Communism still haunts Eastern European publishers

  • 2002-10-17
  • Fabien Novial

High book prices and a growing interest in Western literature have put a major strain on Central and Eastern European publishers, who say they are often struggling to survive.

At Rumanian, Czech and Slovenian book stands at the Frankfurt Book Fair, the verdict is almost unanimous given the deep slump in the publishing industry: Since the fall of the Berlin Wall, books are too expensive.

"In the general context of the crisis, people simply prefer to go without books," shrugged Dana Kalinova, director of the Czech Library and Editors Association.

The format of the book fair is also a problem. Halls are divided among countries and regions rather than by subject and books cannot be sold to visitors for cash, which deprives small publishers of some handy revenue.

"Look in the hall where the Anglo-Saxons are... it's huge and well-lit, that's where the business is," Kalinova complains. "They have thrown us, the old communist countries, together in a dark hall."

On the walls behind Kalinova's stand hang photographs of Prague devastated by the floods in August.

"Fifty percent of Poles say they no longer look at a book. That is a real danger for democracy," says Andrzej Nowakowski, president of the Polish Book Chamber, which represents book publishers and distributors.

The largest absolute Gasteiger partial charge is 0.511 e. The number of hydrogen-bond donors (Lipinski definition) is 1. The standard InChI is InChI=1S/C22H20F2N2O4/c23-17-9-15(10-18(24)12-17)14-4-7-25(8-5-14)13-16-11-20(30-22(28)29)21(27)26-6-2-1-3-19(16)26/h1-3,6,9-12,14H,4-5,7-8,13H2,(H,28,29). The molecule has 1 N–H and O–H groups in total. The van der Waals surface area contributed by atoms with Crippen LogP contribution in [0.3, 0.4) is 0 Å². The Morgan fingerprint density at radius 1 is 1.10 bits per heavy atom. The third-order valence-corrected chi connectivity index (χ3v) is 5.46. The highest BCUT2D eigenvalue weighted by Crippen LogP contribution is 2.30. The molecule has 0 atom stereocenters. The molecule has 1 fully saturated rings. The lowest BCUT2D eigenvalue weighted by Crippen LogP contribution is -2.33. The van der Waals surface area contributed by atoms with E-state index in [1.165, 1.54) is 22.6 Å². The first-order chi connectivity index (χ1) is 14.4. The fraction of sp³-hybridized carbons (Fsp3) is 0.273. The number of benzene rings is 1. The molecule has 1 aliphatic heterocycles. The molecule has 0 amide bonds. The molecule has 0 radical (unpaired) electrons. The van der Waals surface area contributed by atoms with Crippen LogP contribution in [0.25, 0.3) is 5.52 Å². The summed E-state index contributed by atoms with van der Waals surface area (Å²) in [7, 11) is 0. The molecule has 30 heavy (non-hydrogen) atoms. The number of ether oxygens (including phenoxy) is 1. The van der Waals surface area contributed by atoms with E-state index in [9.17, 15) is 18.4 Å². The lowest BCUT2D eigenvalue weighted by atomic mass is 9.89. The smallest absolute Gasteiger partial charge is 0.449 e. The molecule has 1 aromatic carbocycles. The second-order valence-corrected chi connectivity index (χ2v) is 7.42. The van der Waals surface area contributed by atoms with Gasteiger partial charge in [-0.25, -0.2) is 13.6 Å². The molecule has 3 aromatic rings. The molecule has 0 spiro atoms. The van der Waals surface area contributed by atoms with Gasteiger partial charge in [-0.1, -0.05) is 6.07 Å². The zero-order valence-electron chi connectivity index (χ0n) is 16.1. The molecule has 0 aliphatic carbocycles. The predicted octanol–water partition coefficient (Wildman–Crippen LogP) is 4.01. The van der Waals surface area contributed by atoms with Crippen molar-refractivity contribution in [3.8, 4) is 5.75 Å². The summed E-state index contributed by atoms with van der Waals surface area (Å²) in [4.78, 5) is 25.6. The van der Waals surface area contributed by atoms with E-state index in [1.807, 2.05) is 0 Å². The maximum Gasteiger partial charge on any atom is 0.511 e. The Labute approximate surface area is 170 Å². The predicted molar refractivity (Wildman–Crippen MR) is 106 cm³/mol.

He is also worried about the 250 libraries forced to close over the last two years for lack of funding.

"In communist times, Lithuania's seven publishing houses were state owned and subsidized," remembers Culture Minister Rasa Balcikonyte. "Now there are about 100 but the prices have gone sky high." In 1997, Balcikonyte's ministry even started giving out financial aid in an attempt to protect Lithuanian culture.

Publishing books in little-read languages is also a handicap compared with reproducing them in English or Spanish because higher print runs make for lower prices, book sellers in Frankfurt say.

Big publishing groups are very demanding," said Kalinova. "A year or two after a book is published, they look for discount printers to print the final editions, which is really hurting the book industry."

It is only when writers from former communist countries make it in the West that real opportunities arise for publishers from Eastern and Central Europe.

The awarding of the Nobel Prize for literature to Imre Kertesz last week was one such potential windfall that is likely to reinforce the industry in Hungary, an exception to the rule.

"Hungarian literature is going through an excellent period with a great variety of authors," said Peter Laszlo Zentai, head of the Hungarian Publishers and Booksellers Association, after the award was announced.

The fair, the world's biggest book show attended by more than 6,000 exhibitors from 110 countries, has also tried to help by giving writers from former communist countries a higher profile.

After Hungary in 1999, Poland in 2000 and Lithuania this year, the book fair will make Russia the guest of honor in 2003.

But it is still a question of breaking into foreign markets and while some, like that of Germany, are reasonably open, others are behind locked doors for publishers from Central and Eastern Europe.

"As for so-called close cultural relations with France, I think it's more of a myth," says one disgruntled publisher who preferred not to be named.